- There is no universally recognized environmental accounting system.
Companies have used all this confusion and uncertainty as the justification (rationalization?) for disclosing very little information. The companies that have been more open have done it out of company policy considerations, rather than regulatory requirements or fear of enforcement. For example, in the past 25 years, the SEC has initiated administrative proceedings for insufficient environmental disclosures only against three companies.3 Already the banking community gives little credence in the 10-K reports on environmental liabilities when considering loan applications.
Recently, the European Commission recommended a uniform way for companies to disclose environmental risks on their financial statements. Will the United States follow their lead?
Environmental groups have begun to focus national attention on the issue by directly challenging the SEC.4 Superfund liabilities are part of the public record, so why are these liabilities swept under the umbrella of "immaterial" and rarely reported? An even more significant, but rarely raised issue is the liability from contaminated property where no "trigger" has been pulled that would require site characterization in sufficient detail to assign liabilities. Initiating events may include corrective actions prompted by the sale/closure of operations or the discovery of significant off-site environmental impacts. Recently, the European Commission recommended a uniform way for companies to disclose environmental risks on their financial statements.5 Will the United States follow their lead?
These are only a few of the issues concerning EHS disclosure. Getting "out of sync" can be costly, if not outright embarrassing. Although SEC enforcement appears lax, the current situation is fluid. A company should consider positioning itself as a showcase and not a test case by the environmental organizations now setting their sights on incomplete disclosure.
And it is not just incomplete, but disjointed disclosure that is troubling. For example, on several occasions I have seen slick environmental and community reports that totally ignore the gritty details that appear in the 10-K financial statement. This may be done by design for PR reasons, but whether by design or accident, it just opens the company up to criticism.
I recommend to my clients that they map out an overall strategy for all disclosures that either directly or indirectly relate to EHS issues. This requires good understanding of the existing requirements as well as emerging trends, since you should focus on developing a strategy for future disclosure needs, not just fine tuning the existing system.
Executive managers are impressed with managers who network outside their individual silos of responsibilities and consider the broad implications of company activities on external stakeholders. This may be another opportunity to build the reputation of your group.
Types of EHS Disclosure
10-K; Annual Shareholder Report; stock prospectus; financial analyst reports, Innovest and Dow Jones Sustainability Group Index research reports
Good Will/ Community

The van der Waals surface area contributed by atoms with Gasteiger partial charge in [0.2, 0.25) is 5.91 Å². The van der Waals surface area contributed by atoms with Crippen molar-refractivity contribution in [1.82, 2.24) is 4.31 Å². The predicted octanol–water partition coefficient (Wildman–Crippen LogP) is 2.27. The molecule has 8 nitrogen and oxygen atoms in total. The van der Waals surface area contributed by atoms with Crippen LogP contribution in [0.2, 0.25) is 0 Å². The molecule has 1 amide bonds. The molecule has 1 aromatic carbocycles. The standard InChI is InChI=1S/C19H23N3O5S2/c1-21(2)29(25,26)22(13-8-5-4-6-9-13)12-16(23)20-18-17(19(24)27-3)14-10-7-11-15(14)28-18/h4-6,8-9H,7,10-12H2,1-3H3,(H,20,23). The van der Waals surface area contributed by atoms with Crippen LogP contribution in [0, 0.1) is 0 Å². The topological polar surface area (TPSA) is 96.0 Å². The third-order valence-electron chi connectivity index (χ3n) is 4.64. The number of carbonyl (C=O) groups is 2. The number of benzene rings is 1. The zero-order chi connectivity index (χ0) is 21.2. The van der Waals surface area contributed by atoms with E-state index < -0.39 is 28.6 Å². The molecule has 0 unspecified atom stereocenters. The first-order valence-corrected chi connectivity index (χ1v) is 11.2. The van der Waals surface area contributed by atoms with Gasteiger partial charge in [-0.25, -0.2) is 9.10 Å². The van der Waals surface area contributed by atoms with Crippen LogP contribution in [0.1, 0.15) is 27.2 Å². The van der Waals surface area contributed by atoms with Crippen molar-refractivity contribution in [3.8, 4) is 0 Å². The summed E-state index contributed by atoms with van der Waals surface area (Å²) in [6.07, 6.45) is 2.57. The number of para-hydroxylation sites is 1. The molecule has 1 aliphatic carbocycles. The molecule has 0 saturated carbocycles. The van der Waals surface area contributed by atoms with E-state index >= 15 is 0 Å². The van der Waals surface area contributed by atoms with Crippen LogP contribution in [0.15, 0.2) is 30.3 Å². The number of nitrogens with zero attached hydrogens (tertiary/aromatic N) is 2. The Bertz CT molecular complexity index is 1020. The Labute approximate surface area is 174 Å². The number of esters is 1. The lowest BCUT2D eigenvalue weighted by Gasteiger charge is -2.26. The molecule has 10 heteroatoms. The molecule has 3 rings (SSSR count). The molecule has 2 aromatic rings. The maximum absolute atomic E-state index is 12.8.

External: Environmental / Community / Social Responsibility Reports; Community Information Brochures/Newsletter; Public announcements prior to or during plant expansions/constructions; Voluntary Instructions and Caution for Products & Services
Internal: Employee notifications, both verbal and written (your employees are the community); company newspapers and magazines
Responses to media inquiries; Product recalls or warnings; Disaster/crisis management response
Facility: Air and water discharge Monitoring Reports; TRI release and emission reports; CAA Title V Risk Management Plans; Construction/expansion permits and applications; Notices of Violations (NOVs) and Consent Agreements; Site remediation plans and status reports; Annual waste minimization reports; Emergency preparedness and prevention plans
Products and Services: Toxic Substances Control Act (TSCA) pre-manufacture notices; Material Safety Data Sheets (MSDS); Product labeling requirements; state product/constituent registration lists.
General Legal: Responses to subpoenas, discovery process in litigation
Company supply chain management surveys and response data; Internal and third-party supplier audits
1S. Rice, "Public Environmental Records - A Treasure Chest of Competitive Information," Competitive Intelligence Magazine, July - September 2000. Available at www.enviropps.com/ac.html
2 A similar arrangement is the EPA and the American Society for Testing and Materials (ASTM).
3 "Crackdown Sought on Companies That Fail to Disclose Risk," Business and the Environment, Volume XII, No. 3, March 2001, Page 8.
4 For example, see: (1) the previous reference; (2) the Sunshine Working Group Web site at www.foe.org/international/cswg; and (3) "Enviros Go After the SEC on Non-Disclosure," EHS Management, The Environment Group, Inc., New York, New York, September 1997.
5 "Brussels Advocates a Way to Disclose Liabilities and Risks," Business and the Environment, Volume XII, No. 8, Page 6.
This article originally appeared in the 01/01/2002 issue of Environmental Protection.
Richard MacLean is president of Competitive Environment Inc., a management consulting firm established in 1995 in Scottsdale, Ariz., and the executive director of the Center for Environmental Innovation (CEI), a university-based nonprofit research organization. For Adobe Acrobat® electronic files of this and his other writings, visit his website at http//:www.Competitive-E.com.